The Samsung Galaxy S8 may well bring technology from the dead Galaxy Note 7 back to life in a display that’s ultra-thin. This new display technology, introduced for Samsung with the Galaxy Note 7, goes by the name Y on-cell touch AMOLED. The letter Y in this case stands for the revision number, while OCTA stands for On-Cell Touch AMOLED. This might not be a shocker for those readers who watch Samsung’s releases closely.
Each year for the past several years, Samsung has released a Galaxy S smartphone and a Galaxy Note smartphone. Each year Samsung releases two generations of OLED per year. There is no reason at this time to assume that Samsung would avoid using Y-generation OCTA technology for their Galaxy Note 7 AMOLED display in the Galaxy S8. No reason whatsoever – especially since that’d be what would be happening even if the Galaxy Note 7 hadn’t taken a turn for the worse.
As such, we can assume quite a few things about the Samsung Galaxy S7 without hearing Samsung say them this Spring. A list of assumed factoid details about the Galaxy S8 – with regard to the display – can readily begin with a 2560 x 1440 Quad-HD (2K) display with “Diamond Pixels” and Sub-Pixel Rendering, too.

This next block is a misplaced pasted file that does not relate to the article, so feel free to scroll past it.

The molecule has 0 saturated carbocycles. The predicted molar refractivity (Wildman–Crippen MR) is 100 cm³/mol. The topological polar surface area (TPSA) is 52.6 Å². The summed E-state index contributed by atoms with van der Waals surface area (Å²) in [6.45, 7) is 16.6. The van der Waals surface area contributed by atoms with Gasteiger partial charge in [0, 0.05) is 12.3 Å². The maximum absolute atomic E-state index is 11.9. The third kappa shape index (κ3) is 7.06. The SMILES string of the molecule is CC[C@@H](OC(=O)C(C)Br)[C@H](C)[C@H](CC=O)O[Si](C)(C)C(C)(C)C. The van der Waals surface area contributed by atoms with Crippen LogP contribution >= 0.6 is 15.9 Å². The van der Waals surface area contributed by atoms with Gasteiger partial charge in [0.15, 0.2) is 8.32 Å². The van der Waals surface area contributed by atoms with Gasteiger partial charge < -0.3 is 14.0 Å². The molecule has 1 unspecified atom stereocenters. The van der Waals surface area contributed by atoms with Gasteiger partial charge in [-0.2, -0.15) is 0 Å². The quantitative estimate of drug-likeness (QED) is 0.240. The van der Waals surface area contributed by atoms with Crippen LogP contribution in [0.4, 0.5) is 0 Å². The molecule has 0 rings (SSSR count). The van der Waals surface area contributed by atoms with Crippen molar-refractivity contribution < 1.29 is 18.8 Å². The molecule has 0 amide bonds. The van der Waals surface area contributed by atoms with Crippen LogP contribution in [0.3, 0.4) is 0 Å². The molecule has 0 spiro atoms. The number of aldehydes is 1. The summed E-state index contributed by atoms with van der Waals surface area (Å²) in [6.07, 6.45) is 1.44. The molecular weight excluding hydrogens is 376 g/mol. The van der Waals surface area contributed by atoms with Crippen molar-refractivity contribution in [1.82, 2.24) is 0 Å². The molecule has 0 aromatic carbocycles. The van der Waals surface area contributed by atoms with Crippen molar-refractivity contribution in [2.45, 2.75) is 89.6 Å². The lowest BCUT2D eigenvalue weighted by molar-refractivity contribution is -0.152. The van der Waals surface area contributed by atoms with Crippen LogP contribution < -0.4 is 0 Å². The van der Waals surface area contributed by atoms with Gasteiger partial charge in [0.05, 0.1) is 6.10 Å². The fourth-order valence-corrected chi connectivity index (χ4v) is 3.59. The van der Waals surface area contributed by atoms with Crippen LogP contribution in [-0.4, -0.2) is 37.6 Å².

Samsung Galaxy S8 Display Details*
• 2560 x 1880 pixel resolution (that’s Quad-HD or 2K)
• Samsung OLED technology – what DisplayMate called the “best performing smartphone display ever.”
• Blue Light Filter to reduce blues at night
• Gorilla Glass 5 (at least)
• Always On Display mode (same as Galaxy S7)
• Personalized Auto Brightness Control
• DCI-P3 Color Gamut and new Digital Cinema mode for 4K content (albeit at 2K res)
• 4(+) display screen modes and color gamuts
• Peak brightness of 1,000+ nits
*I need to mention again that these details are not yet official for the Samsung Galaxy S8, and are instead largely gleaned from Galaxy Note 7 information. As the battery was the only part of the equation that didn’t really work for the Galaxy Note 7, the Galaxy S8 won’t be all that different. It’ll maybe even be a bit better than the Note 7 – I wouldn’t be shocked.
SEE OUR Galaxy Note 7 Review for more on this display.
I also wouldn’t be shocked to find that the 2x ambient light sensors (front and back) from the Galaxy Note 7 were back for the Galaxy S8. That super-good personalized Automatic Brightness needs to return – or at least there’s no good reason why it shouldn’t.
Don’t be surprised to see a display that looks rather similar to the Galaxy Note 7 when the Galaxy S8 is revealed in late February of 2017. This will be just a day or two before the events of Mobile World Congress 2017 begin. Events will likely be held in several cities around the world simultaneously.
Y-generation on-cell touch AMOLED was previously reported by the same source, ET News a while ago for the Galaxy Note 7 before it was formally launched. This was reported as a method to essentially out-thin the iPhone 7. As it turned out, the Galaxy Note sequel didn’t stick around long enough to really, truly do battle with Apple’s opposition.